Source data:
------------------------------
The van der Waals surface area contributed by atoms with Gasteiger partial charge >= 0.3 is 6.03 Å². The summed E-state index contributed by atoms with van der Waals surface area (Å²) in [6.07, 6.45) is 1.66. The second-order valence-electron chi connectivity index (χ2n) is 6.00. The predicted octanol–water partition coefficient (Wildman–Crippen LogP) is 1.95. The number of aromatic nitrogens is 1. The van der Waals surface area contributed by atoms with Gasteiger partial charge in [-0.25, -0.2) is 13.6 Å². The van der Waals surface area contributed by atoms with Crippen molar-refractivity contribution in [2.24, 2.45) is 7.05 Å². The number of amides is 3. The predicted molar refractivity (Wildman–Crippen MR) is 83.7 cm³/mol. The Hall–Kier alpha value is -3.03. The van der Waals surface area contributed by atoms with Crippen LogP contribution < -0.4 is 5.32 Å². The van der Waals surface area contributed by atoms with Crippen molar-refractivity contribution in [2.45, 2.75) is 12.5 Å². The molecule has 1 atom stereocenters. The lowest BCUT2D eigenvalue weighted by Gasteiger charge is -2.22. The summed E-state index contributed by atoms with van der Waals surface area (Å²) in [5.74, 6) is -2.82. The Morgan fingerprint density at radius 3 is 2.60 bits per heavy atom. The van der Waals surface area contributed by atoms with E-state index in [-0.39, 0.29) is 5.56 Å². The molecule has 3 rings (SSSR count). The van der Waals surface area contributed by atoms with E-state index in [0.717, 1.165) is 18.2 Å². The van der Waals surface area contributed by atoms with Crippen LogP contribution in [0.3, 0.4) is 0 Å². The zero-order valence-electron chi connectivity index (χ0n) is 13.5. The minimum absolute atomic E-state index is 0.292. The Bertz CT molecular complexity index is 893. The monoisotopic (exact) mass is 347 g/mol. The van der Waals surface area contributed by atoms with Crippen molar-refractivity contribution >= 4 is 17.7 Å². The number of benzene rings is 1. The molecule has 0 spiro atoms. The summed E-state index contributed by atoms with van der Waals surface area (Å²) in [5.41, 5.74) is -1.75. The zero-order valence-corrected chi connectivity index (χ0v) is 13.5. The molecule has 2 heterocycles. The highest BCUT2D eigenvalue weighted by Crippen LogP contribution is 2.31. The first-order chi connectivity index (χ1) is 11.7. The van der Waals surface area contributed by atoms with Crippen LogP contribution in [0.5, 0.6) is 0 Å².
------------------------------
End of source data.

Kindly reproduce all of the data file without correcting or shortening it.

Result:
The van der Waals surface area contributed by atoms with Gasteiger partial charge >= 0.3 is 6.03 Å². The summed E-state index contributed by atoms with van der Waals surface area (Å²) in [6.07, 6.45) is 1.66. The second-order valence-electron chi connectivity index (χ2n) is 6.00. The predicted octanol–water partition coefficient (Wildman–Crippen LogP) is 1.95. The number of aromatic nitrogens is 1. The van der Waals surface area contributed by atoms with Gasteiger partial charge in [-0.25, -0.2) is 13.6 Å². The van der Waals surface area contributed by atoms with Crippen molar-refractivity contribution in [2.24, 2.45) is 7.05 Å². The number of amides is 3. The predicted molar refractivity (Wildman–Crippen MR) is 83.7 cm³/mol. The Hall–Kier alpha value is -3.03. The van der Waals surface area contributed by atoms with Crippen LogP contribution < -0.4 is 5.32 Å². The van der Waals surface area contributed by atoms with Crippen molar-refractivity contribution in [2.45, 2.75) is 12.5 Å². The molecule has 1 atom stereocenters. The lowest BCUT2D eigenvalue weighted by Gasteiger charge is -2.22. The summed E-state index contributed by atoms with van der Waals surface area (Å²) in [5.74, 6) is -2.82. The Morgan fingerprint density at radius 3 is 2.60 bits per heavy atom. The van der Waals surface area contributed by atoms with E-state index in [-0.39, 0.29) is 5.56 Å². The molecule has 3 rings (SSSR count). The van der Waals surface area contributed by atoms with E-state index in [0.717, 1.165) is 18.2 Å². The van der Waals surface area contributed by atoms with Crippen LogP contribution in [0.3, 0.4) is 0 Å². The zero-order valence-electron chi connectivity index (χ0n) is 13.5. The minimum absolute atomic E-state index is 0.292. The Bertz CT molecular complexity index is 893. The monoisotopic (exact) mass is 347 g/mol. The van der Waals surface area contributed by atoms with Crippen molar-refractivity contribution >= 4 is 17.7 Å². The number of benzene rings is 1. The molecule has 0 spiro atoms. The summed E-state index contributed by atoms with van der Waals surface area (Å²) in [5.41, 5.74) is -1.75. The zero-order valence-corrected chi connectivity index (χ0v) is 13.5. The molecule has 2 heterocycles. The highest BCUT2D eigenvalue weighted by Crippen LogP contribution is 2.31. The first-order chi connectivity index (χ1) is 11.7. The van der Waals surface area contributed by atoms with Crippen LogP contribution in [0.5, 0.6) is 0 Å².